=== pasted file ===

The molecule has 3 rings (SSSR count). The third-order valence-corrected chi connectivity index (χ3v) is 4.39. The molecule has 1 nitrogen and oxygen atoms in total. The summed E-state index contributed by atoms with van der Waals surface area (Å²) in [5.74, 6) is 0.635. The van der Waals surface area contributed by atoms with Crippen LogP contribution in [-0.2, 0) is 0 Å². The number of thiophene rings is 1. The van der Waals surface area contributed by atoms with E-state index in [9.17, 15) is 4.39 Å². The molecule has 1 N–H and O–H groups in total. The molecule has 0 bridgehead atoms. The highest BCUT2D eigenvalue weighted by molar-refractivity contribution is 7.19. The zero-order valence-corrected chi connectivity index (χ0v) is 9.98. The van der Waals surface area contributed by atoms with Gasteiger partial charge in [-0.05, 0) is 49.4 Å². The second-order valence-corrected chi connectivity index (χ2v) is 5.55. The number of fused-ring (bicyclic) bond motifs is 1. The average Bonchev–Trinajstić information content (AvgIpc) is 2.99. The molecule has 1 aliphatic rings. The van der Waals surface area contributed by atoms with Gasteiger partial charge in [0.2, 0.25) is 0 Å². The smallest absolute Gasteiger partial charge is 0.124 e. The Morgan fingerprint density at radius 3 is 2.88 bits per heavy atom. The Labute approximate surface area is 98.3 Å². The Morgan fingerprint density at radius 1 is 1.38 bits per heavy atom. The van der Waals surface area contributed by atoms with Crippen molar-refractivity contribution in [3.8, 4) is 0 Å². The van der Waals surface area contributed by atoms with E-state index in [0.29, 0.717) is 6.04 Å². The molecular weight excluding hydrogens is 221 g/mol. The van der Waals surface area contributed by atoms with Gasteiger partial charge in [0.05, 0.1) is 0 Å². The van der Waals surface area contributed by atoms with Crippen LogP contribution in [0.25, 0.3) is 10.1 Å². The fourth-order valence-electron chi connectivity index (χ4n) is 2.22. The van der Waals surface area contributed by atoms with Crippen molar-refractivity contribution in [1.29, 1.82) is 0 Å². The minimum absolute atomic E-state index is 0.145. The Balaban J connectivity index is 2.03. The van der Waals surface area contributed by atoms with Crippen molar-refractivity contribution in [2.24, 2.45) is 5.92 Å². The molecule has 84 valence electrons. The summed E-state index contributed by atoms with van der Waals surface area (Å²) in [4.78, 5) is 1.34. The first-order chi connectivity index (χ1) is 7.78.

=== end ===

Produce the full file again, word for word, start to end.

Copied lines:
The molecule has 3 rings (SSSR count). The third-order valence-corrected chi connectivity index (χ3v) is 4.39. The molecule has 1 nitrogen and oxygen atoms in total. The summed E-state index contributed by atoms with van der Waals surface area (Å²) in [5.74, 6) is 0.635. The van der Waals surface area contributed by atoms with Crippen LogP contribution in [-0.2, 0) is 0 Å². The number of thiophene rings is 1. The van der Waals surface area contributed by atoms with E-state index in [9.17, 15) is 4.39 Å². The molecule has 1 N–H and O–H groups in total. The molecule has 0 bridgehead atoms. The highest BCUT2D eigenvalue weighted by molar-refractivity contribution is 7.19. The zero-order valence-corrected chi connectivity index (χ0v) is 9.98. The van der Waals surface area contributed by atoms with Gasteiger partial charge in [-0.05, 0) is 49.4 Å². The second-order valence-corrected chi connectivity index (χ2v) is 5.55. The number of fused-ring (bicyclic) bond motifs is 1. The average Bonchev–Trinajstić information content (AvgIpc) is 2.99. The molecule has 1 aliphatic rings. The van der Waals surface area contributed by atoms with Gasteiger partial charge in [0.2, 0.25) is 0 Å². The smallest absolute Gasteiger partial charge is 0.124 e. The Morgan fingerprint density at radius 3 is 2.88 bits per heavy atom. The Labute approximate surface area is 98.3 Å². The Morgan fingerprint density at radius 1 is 1.38 bits per heavy atom. The van der Waals surface area contributed by atoms with Crippen molar-refractivity contribution in [3.8, 4) is 0 Å². The van der Waals surface area contributed by atoms with E-state index in [0.29, 0.717) is 6.04 Å². The molecular weight excluding hydrogens is 221 g/mol. The van der Waals surface area contributed by atoms with Gasteiger partial charge in [0.05, 0.1) is 0 Å². The van der Waals surface area contributed by atoms with Crippen LogP contribution in [0.25, 0.3) is 10.1 Å². The fourth-order valence-electron chi connectivity index (χ4n) is 2.22. The van der Waals surface area contributed by atoms with Crippen molar-refractivity contribution in [1.29, 1.82) is 0 Å². The minimum absolute atomic E-state index is 0.145. The Balaban J connectivity index is 2.03. The van der Waals surface area contributed by atoms with Crippen molar-refractivity contribution in [2.24, 2.45) is 5.92 Å². The molecule has 84 valence electrons. The summed E-state index contributed by atoms with van der Waals surface area (Å²) in [4.78, 5) is 1.34. The first-order chi connectivity index (χ1) is 7.78.